Today there's something in the wind. I can feel it. In our story, we open with the Lord's orders to Moses. As we observe His words, it's clear to see that His righteous anger is building. He begins by telling Moses to go to Pharaoh. But He quickly adds that He's already hardened his heart. This is just like at the beginning of the the story. Moses already knows that his pleas won't work, but he trusts God and goes anyways. When he gains Pharaoh's audience, Moses' patience is waning. "Thus says the Lord, 'How long will you refuse to humble yourself before me? Let my people go that they may serve me. For if you refuse to let my people go, behold, tomorrow I will bring locusts into your country, and they shall cover the face of the land, so that no one can see the land. And they shall eat what is left to you after the hail, and they shall eat every tree of yours that grows in the field, and they shall fill your houses and the houses of all your servants and of all the Egyptians, as neither your fathers nor your grandfathers have seen, from the day they came on earth to this day.’" Then he turned and went out from Pharaoh." (Exodus 10:3-6) Moses wasn't going to sit around and wait for this hard-hearted Pharaoh. He gave his speech, turned around, and walked out. So there.
Next we heard from Pharaoh's servants for the first time. Their interesting (and unusually bold) advice to the king of Egypt went like this. "How long shall this man be a snare to us? Let the men go, that they may serve the LORD their God. Do you not yet understand that Egypt is ruined?" (Exodus 10:7)
So Moses and Aaron were sent for again. Pharaoh clearly took his servants' advice and promptly agreed to let the people of Israel go. Now this agreeing of Pharaoh's was very different from his previous ones, for, this time, the promised plague had not yet been sent
. Pharaoh had a one way ticket to freedom. He could have easily bypassed Plague #8 - locusts - by simply letting the Israelites go.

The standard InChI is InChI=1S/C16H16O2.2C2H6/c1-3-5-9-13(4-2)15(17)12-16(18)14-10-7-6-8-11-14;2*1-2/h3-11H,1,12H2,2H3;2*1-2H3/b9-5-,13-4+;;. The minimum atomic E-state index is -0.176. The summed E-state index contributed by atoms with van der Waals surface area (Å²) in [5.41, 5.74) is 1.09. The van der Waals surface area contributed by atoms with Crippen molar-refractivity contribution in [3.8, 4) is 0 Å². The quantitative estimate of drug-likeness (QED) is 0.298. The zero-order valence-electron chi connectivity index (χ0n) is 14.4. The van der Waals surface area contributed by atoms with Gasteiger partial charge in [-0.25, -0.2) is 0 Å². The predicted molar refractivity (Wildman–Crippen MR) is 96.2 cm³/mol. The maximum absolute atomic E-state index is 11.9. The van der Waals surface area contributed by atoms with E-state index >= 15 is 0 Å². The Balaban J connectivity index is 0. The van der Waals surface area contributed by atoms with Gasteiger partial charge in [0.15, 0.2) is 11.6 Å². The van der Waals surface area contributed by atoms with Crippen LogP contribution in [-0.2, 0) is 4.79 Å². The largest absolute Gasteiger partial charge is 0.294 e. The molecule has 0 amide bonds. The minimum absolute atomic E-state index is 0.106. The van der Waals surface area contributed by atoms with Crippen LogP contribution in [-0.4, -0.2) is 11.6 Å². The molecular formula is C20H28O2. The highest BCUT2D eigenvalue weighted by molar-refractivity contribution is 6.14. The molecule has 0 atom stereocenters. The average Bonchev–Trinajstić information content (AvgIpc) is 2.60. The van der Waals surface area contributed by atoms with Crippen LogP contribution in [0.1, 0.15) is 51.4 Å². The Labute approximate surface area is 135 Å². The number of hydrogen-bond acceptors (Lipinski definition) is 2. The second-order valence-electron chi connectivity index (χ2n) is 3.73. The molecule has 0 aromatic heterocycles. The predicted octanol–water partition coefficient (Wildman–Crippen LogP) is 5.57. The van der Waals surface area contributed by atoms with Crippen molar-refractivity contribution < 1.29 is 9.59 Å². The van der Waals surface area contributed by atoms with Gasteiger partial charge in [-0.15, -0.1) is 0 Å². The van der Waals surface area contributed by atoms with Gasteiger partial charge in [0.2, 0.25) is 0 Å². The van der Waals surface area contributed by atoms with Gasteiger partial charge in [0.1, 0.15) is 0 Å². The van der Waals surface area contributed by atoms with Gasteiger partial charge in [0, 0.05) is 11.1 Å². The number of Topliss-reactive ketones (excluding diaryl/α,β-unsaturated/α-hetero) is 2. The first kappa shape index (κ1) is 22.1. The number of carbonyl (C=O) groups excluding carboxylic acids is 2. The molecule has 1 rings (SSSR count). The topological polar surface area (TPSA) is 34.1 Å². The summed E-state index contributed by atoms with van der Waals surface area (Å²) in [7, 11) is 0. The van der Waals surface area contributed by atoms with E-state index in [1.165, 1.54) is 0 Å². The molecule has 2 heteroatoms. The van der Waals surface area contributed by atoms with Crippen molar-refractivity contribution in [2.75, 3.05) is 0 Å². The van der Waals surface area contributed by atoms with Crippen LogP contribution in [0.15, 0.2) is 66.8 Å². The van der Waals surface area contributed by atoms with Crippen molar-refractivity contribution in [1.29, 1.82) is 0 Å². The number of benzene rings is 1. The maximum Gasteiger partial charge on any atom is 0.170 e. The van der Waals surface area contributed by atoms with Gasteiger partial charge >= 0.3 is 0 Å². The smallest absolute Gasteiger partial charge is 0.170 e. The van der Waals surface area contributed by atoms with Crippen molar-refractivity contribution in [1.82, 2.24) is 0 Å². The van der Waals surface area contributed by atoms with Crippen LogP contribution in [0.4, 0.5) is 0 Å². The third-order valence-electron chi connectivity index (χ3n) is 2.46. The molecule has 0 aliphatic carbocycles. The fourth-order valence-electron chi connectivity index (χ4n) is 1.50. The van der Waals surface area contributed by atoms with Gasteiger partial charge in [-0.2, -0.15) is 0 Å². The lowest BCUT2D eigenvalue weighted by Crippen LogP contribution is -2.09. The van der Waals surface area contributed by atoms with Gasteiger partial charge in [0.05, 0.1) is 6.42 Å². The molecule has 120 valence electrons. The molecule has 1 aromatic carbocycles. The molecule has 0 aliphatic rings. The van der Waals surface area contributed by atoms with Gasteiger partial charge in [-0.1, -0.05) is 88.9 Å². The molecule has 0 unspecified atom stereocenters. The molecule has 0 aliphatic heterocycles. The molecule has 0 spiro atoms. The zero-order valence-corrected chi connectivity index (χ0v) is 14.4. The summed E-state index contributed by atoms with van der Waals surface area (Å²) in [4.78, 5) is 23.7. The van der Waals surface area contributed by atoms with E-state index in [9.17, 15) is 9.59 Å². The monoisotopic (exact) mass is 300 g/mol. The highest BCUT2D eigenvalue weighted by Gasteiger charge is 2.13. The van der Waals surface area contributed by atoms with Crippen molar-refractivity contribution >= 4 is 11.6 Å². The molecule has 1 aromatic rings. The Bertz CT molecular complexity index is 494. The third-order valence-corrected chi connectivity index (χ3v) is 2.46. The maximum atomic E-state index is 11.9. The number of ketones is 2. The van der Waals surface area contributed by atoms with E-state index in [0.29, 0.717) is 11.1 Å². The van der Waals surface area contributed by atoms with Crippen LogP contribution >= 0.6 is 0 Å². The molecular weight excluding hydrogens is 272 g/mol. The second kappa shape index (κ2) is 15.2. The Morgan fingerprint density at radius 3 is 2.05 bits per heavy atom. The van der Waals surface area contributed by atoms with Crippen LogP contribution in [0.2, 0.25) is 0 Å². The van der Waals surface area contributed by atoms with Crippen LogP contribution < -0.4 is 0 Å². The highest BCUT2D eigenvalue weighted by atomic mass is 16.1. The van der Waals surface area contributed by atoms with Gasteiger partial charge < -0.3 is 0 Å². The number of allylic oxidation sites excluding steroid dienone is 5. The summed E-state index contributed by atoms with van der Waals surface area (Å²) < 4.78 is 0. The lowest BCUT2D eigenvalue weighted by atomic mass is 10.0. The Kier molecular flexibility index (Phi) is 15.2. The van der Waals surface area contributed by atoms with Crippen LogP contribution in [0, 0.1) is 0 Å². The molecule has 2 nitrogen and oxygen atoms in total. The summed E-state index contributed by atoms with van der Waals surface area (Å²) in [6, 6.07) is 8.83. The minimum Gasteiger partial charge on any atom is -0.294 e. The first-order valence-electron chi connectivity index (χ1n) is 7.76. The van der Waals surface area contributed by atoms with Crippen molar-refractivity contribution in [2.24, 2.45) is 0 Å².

"Go serve your God," said Pharaoh, but then a measure of trepidation suddenly entered his voice. "But which ones are to go?" (Exodus 10:8) I can hear Moses' matter-of-fact answer. "Why, everyone of course! Young, old. Sons, daughters. Flocks, herds. Everybody!" Pharaoh's angry now. This is ridiculous. "The LORD
be with you, if ever I let you and your little ones go!" he snapped. "Look, you have some evil purpose in mind. No! Go, the men among you, and serve the LORD
, for that is what you are asking.” (Exodus 10:10-11a) Then, "they were driven out from Pharaoh's presence." (Exodus 10:11b) So, needless to say, everybody's pretty keyed up right about now. But what's to happen next?
"So Moses stretched out his staff over the land of Egypt, and the LORD
brought an east wind upon the land all that day and all that night. When it was morning, the east wind had brought the locusts. The locusts came up over all the land of Egypt and settled on the whole country of Egypt, such a dense swarm of locusts as had never been before, nor ever will be again. They covered the face of the whole land, so that the land was darkened, and they ate all the plants in the land and all the fruit of the trees that the hail had left. Not a green thing remained, neither tree nor plant of the field, through all the land of Egypt." (Exodus 10:13-15) Ah! I thought something was in the wind! Locusts! And in the east wind. Yes, Pharaoh's "gracious" offer to let the Israelite men go was really not so gracious at all. He was only giving a half-hearted answer, revealing that he really didn't care about the Israelites or their cause; he simply hoped to appease Moses and get him out of his hair.
"Then Pharaoh hastily called Moses and Aaron and said, “I have sinned against the LORD
your God, and against you." (Exodus 10:16) I find that verb there so interesting: "hastily
." No lolly-gagging for this Pharaoh! He had no time to lose! He called Moses as quickly as possible. "Now therefore," he said, "forgive my sin, please, only this once, and plead with the LORD
your God only to remove this death from me.” So he [Moses] went out from Pharaoh and pleaded with the LORD
. And the LORD
turned the wind into a very strong west wind, which lifted the locusts and drove them into the Red Sea. Not a single locust was left in all the country of Egypt. But the LORD
hardened Pharaoh's heart, and he did not let the people of Israel go." (Exodus 10:17-20)
Well the wind has changed. Literally. Moses called out to the Lord, so He sent a west wind which picked up all the locusts and blew them deep into the Red Sea. "Not a single locust was left in all the country of Egypt," we read. "But the LORD
hardened Pharaoh's heart, and he did not let the people of Israel go." It's the same old story, but we're nearing the end. Two more plagues left and then everything will change dramatically, and life as everyone knows it will never be the same. But what are the last two plagues? And what's to come? Well, you'll just have to wait and see. In the mean time, I encourage you to meditate on this plague, our great God's power, and this perturbed Pharaoh's actions, keeping this Psalm in mind,
"Ascribe power to God, whose majesty is over Israel, and whose power is in the skies." Psalm 68:34